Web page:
Speakout is Truthout's treasure chest for bloggy, quirky, personally reflective, or especially activism-focused pieces. Speakout articles represent the perspectives of their authors, and not those of Truthout.
The recent deaths of Mike Brown and VonDerrit Myers and the resulting protests have stirred up a lot of emotions and opinions. People who would never consider themselves racist have been saying things that can come across as just that.
Last week the Seattle City Council took the courageous decision to celebrate October 13th as Indigenous People’s Day. This is a national event, for in making this decision, Seattle is showing all of us how to take steps toward renewing our nation and remaking it in a more just and less violent image.
Americans descend from many different indigenous and non-indigenous nations and it is often unclear just what defines us as a people. Let me put forth the idea that what many of us share is a history of violence, suffering, oppression and trauma.
Cambridge, MA - Open Hillel, a student-led movement advocating open conversation on the Israel/Palestine conflict within American Jewish institutions, hosted its first conference October 11-13 at Harvard University. Over 300 students, activists, scholars, and Jewish community leaders attended the conference, subtitled “If Not Now, When?”, which featured a broad range of panels, breakouts, and organizing workshops.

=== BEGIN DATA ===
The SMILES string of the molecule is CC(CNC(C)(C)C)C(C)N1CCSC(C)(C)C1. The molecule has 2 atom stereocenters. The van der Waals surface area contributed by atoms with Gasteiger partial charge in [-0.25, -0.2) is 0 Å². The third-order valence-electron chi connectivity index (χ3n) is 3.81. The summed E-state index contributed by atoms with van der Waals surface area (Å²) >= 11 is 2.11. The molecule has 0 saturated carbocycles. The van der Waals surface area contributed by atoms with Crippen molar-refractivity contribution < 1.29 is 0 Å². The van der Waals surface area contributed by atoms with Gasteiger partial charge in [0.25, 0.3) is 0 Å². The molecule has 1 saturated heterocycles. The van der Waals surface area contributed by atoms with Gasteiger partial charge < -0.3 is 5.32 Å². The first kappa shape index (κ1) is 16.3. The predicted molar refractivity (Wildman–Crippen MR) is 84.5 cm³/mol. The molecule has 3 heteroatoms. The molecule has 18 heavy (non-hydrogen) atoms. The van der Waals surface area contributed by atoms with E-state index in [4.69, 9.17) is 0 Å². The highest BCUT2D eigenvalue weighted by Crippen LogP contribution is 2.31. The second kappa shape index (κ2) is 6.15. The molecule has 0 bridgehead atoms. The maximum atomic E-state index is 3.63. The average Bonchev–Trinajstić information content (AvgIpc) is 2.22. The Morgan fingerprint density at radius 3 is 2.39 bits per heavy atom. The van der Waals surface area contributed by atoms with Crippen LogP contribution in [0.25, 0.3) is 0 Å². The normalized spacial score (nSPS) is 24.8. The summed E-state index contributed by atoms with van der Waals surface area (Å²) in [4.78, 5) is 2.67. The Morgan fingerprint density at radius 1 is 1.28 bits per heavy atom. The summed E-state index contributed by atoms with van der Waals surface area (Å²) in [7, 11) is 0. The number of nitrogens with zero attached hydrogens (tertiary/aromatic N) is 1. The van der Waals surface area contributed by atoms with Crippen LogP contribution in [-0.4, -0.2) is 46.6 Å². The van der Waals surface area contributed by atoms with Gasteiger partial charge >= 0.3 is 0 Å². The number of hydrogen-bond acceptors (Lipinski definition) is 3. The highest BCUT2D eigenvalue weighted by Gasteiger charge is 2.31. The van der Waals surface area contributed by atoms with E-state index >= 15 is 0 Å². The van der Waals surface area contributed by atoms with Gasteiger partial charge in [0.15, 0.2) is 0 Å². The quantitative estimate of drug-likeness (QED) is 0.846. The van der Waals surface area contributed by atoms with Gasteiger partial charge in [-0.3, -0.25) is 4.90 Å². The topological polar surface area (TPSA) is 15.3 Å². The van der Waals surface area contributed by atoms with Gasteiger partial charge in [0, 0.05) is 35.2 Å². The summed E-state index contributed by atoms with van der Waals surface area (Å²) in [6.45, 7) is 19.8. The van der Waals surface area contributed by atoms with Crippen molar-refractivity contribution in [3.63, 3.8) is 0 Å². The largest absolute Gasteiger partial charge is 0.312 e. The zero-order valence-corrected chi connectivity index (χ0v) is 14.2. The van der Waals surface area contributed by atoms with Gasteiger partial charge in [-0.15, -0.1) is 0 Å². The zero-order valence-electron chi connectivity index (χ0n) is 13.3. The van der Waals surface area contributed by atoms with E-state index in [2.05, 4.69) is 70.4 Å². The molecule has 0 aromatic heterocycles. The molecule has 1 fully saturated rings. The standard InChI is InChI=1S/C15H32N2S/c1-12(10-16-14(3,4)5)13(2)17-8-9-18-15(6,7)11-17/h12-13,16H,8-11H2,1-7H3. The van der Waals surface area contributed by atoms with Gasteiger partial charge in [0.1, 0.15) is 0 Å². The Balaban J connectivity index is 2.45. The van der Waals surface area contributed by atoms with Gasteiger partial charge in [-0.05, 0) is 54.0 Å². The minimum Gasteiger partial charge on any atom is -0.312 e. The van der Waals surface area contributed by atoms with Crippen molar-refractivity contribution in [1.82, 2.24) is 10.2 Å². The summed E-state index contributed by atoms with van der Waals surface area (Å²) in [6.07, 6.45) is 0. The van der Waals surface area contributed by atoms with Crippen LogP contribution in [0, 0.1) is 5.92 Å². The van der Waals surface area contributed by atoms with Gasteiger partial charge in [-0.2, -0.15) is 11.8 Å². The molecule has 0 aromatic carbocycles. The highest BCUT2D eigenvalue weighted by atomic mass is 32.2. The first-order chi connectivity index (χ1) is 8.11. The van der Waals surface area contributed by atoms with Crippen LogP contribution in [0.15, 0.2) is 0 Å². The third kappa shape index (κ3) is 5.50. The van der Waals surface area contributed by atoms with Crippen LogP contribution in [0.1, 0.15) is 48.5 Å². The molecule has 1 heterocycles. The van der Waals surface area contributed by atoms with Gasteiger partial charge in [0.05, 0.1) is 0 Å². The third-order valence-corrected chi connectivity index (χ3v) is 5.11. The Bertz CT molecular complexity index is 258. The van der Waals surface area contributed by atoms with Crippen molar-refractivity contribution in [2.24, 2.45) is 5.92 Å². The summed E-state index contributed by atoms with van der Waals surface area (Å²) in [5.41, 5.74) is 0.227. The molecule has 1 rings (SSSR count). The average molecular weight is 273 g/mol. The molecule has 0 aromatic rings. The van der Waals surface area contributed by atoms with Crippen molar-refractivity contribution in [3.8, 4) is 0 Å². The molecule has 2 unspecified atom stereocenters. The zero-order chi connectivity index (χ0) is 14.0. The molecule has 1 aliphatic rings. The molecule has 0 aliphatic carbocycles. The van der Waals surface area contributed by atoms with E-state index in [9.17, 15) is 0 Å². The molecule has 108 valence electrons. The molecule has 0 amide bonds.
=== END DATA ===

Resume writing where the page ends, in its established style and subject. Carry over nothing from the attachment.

"For nearly two years, the Open Hillel campaign has worked to promote open discourse and pluralism in Jewish communities on campus and beyond. This weekend, hundreds of Jewish students and recent grads from across the US and Canada will convene to create the Jewish community that we want to see -- and to organize together to create change." said Rachel Sandalow-Ash, a senior at Harvard University and Open Hillel Internal Coordinator.
"No good can ever come from deviating from the path you were destined to follow." Robert Greene
Who is Dr. Cornell West referring to when he says, “We need a renaissance of courage and a willingness to sacrifice?” This is what he told Amy Goodman on Democracy Now! during a discussion on his new book Black Prophetic Fire about the legacy of leading African American voices including Frederick Douglass, W. E. B. DuBois, Dr. Martin Luther King Jr., Ella Baker, Malcolm X and Ida B. Wells. He was referring to blacks themselves like when he confessed his fear that we may be witnessing the death of black prophetic fire in our time. Black prophetic fire, according to Cornell West can be summed up as a deep love for justice, love of the poor and working people and a love for black people. He tells us this is best understood if we consider the four essential questions W.E.B. DuBois wrestled with in his lifetime: How does integrity face oppression? What does honesty do in the face of deception? What does decency do in the face of insult? And how does virtue meet brute force? This fire Cornell West refers to is the very notion of agency and social responsibility and it begs the question-- What is the ethical culture driving our conversation about public schools today and what is your personal responsibility in making a difference?